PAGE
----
UPDATE, 8/8: MSC has walked back on the date it originally announced it would drop pre-cruise testing for voyages five nights or shorter. Instead of today, August 8, it will now drop the testing on August 29.
MSC Cruises has announced an update to its health and safety protocols for voyages from United States ports, which is in line with recent changes from other cruise companies including Royal Caribbean Group and Carnival Cruise Line.
Starting Monday, August 8, fully vaccinated guests departing on cruises from U.S. ports that are five nights or less will no longer need to present a negative COVID-19 test to sail.
Fully vaccinated passengers sailing on cruises six nights or longer from U.S. ports must show proof of a negative COVID-19 NAAT or antigen test taken within three days of embarkation.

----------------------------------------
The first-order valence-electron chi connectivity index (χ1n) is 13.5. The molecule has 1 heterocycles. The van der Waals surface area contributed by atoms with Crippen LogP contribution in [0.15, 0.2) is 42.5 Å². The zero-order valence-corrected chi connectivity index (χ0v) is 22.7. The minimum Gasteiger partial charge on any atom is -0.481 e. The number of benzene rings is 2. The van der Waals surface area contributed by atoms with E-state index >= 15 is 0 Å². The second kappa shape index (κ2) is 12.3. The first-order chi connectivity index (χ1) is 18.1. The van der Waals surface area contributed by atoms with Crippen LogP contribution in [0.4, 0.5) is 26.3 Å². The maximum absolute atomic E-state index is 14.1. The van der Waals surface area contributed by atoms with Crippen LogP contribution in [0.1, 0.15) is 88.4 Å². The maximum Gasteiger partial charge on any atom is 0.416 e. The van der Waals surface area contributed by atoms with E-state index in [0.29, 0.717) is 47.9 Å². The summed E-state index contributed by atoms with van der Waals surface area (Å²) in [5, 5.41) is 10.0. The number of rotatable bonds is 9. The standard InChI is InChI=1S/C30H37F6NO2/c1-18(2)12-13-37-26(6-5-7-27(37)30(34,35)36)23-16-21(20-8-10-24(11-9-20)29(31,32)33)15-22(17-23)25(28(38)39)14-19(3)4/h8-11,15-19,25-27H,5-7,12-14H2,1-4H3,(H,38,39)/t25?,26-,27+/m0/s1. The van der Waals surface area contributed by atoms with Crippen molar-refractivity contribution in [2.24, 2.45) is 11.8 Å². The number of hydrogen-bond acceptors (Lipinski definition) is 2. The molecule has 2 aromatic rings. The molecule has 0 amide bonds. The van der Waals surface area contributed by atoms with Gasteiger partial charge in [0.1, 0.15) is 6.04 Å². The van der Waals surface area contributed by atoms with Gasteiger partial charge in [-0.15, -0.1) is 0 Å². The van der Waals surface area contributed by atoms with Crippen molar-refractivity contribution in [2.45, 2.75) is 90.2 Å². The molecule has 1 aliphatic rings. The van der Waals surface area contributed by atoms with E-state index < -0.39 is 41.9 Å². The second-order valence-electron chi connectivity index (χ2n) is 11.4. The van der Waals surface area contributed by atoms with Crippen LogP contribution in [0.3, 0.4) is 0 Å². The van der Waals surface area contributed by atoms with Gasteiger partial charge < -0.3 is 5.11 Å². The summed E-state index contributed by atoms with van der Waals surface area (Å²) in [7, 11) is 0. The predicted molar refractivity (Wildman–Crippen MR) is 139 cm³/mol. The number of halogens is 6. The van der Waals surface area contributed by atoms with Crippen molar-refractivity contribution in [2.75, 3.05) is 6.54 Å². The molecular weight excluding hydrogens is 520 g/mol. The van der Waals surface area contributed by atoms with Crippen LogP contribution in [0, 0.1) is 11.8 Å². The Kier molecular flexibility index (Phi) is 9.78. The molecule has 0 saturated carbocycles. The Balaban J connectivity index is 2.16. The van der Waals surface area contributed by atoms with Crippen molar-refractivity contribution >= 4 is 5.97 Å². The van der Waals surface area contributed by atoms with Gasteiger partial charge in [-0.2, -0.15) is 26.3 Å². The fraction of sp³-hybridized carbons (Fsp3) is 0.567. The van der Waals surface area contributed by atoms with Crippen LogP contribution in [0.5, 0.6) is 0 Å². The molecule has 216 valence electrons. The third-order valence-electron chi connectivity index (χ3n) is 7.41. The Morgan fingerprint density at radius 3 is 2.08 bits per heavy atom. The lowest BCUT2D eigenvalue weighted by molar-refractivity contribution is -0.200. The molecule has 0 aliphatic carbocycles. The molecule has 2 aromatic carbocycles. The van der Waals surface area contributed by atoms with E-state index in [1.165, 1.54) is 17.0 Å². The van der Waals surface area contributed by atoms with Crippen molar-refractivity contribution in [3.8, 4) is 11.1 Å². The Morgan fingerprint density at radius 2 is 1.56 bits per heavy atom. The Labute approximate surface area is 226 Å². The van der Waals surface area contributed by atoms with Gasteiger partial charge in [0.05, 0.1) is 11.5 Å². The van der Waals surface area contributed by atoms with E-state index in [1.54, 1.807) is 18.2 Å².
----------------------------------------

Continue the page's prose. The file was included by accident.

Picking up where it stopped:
Unvaccinated guests two and older must show proof of a negative COVID-19 NAAT or antigen test taken within three days of embarkation. Currently, MSC Cruises still requires that all guests 12 and older are vaccinated, so this unvaccinated protocol applies to kids two to 11 years old.
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The cruise line does not require booster shots.
In the press release announcing the news, MSC said that it will “continue to monitor pandemic conditions and port requirements outside of the U.S., with a goal to relax testing and vaccination protocols to open cruising to all guests.”
Last week, Carnival, Royal Caribbean, Celebrity, and Silversea all lifted pre-cruise testing on sailings five nights or shorter, except for in destinations that continue to require it.
Norwegian Cruise Line, Azamara, and Viking dropped testing for voyages of all lengths in select destinations, and Virgin Voyages and Margaritaville at Sea ditched testing for all of their cruises.
As a bit of a trial, Holland America Line and P&O Cruises got rid of their pre-cruise testing requirement for select sailings to Norway this summer.
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